What is a Trade Mark?
A trade mark is a sign that distinguishes goods and services in the market. Your trade mark can be a word, phrase, letter, number, sound, smell, shape, logo picture, aspect of packaging and/or a combination of these.
Why Register a Trade Mark?
Build Value: Trade marks build up value in your business by providing an asset that is registered with the Australian government.
Secure Your Business: Registered trade marks stop competitors from stealing your business by preventing them from copying you and trading off your reputation. Your competitors are therefore unable to benefit from your hard work.
Protect Your Reputation: Stopping and preventing competitors from trading off your reputation can result in more sales growth and opportunities for your business.
Cost Effective: Registration lasts for 10 years and covers the whole of Australia.
Australia Trade Marks
Registration of an Australian trade mark gives the registered owner exclusive rights to use of the trade mark throughout Australia. It also provides the owner with the right to take legal action against another person/company which uses a mark that is the same or substantially the same and covers the same or closely related goods/services for which the owner’s mark is registered.
Trade Mark Research
Before settling on a trade mark to register, select a range of possible trade marks or logos which you think could be appropriate. This should generally be followed by a thorough search of the Trade Marks Office database and other goods and services existing in the market place to ensure that you will not be infringing any existing trade marks.
An application to IP Australia must include the following:
> A representation of the trade mark;
> Nomination of the relevant classes;
> Description of the goods and/or services to which it will apply; and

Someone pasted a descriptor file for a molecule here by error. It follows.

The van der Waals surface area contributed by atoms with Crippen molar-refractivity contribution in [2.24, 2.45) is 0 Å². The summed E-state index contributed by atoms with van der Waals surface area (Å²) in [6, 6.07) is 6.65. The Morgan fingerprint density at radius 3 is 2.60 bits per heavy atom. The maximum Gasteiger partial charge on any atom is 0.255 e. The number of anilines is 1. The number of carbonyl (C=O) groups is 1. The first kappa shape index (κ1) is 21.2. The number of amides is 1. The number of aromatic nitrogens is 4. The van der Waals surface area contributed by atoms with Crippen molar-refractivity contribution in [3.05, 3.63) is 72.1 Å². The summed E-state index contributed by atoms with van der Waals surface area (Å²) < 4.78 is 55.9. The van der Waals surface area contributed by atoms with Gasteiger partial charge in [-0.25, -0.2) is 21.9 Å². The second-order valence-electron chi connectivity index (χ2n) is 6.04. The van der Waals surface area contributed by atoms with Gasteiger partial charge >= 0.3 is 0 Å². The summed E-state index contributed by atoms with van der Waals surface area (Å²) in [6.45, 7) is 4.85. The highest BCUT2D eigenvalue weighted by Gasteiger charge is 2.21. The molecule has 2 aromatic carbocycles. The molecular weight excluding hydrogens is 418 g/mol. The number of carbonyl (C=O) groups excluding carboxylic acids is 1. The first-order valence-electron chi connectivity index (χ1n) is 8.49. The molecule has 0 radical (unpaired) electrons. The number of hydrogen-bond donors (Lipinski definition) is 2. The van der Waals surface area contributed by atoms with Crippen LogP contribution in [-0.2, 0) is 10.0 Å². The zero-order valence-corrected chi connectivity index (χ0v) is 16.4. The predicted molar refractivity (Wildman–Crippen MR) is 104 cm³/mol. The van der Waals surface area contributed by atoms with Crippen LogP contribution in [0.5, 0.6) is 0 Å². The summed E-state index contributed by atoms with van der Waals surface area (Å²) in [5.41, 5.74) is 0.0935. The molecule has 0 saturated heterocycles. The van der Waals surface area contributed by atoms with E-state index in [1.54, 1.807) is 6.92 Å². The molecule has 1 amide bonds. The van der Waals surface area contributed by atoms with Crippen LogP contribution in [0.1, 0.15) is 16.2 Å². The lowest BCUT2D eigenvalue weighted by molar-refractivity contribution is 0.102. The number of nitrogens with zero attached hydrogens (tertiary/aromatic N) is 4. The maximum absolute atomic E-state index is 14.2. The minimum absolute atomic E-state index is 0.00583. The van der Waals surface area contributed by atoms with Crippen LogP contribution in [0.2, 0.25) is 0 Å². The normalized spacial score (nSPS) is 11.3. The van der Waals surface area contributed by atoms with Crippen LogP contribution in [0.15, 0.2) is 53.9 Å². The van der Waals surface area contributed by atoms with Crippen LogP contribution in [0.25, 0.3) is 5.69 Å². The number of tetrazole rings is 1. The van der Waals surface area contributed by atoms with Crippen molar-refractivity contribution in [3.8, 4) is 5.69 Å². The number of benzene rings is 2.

> A translation of any part of your mark if it is in another language.
A trade mark will take a minimum of 8 months to become fully registered. Registration is for a period of 10 years and at the end of that time, it will then be necessary to apply for that registration to be renewed.
Trade Mark Symbols
The ™ symbol generally means ‘trade mark pending’. You are allowed to use this symbol whilst your trade mark is being examined, up until the point that it becomes registered. Once your trade mark becomes fully registered, you may then change this symbol to an ® which will indicate that you have a fully registered trade mark.
Trade Mark Classes
Goods and services are divided into different classes according to the NICE International classification system. There are presently 34 classes of goods and 11 classes of services. When applying to register a trade mark, you need to decide in which classes you wish to protect your trade mark.
We are happy to discuss with you the best class of coverage for your mark at no additional charge to you.
International Trade Marks
Australia joined the Madrid Protocol relating to international registration of trade marks on 11 July 2001. The Protocol provides Australians with a simpler and less expensive way of seeking trade mark protection overseas and presents several advantages to applicants seeking protection in any of the contracting states.
The advantages to using the Madrid Protocol system include:
Only a single international application is required;
It is in one language, English, Spanish or French;
It is filed through the Trade Marks Office of the home country; and
Protection can be sought in one, some or all of the other member countries.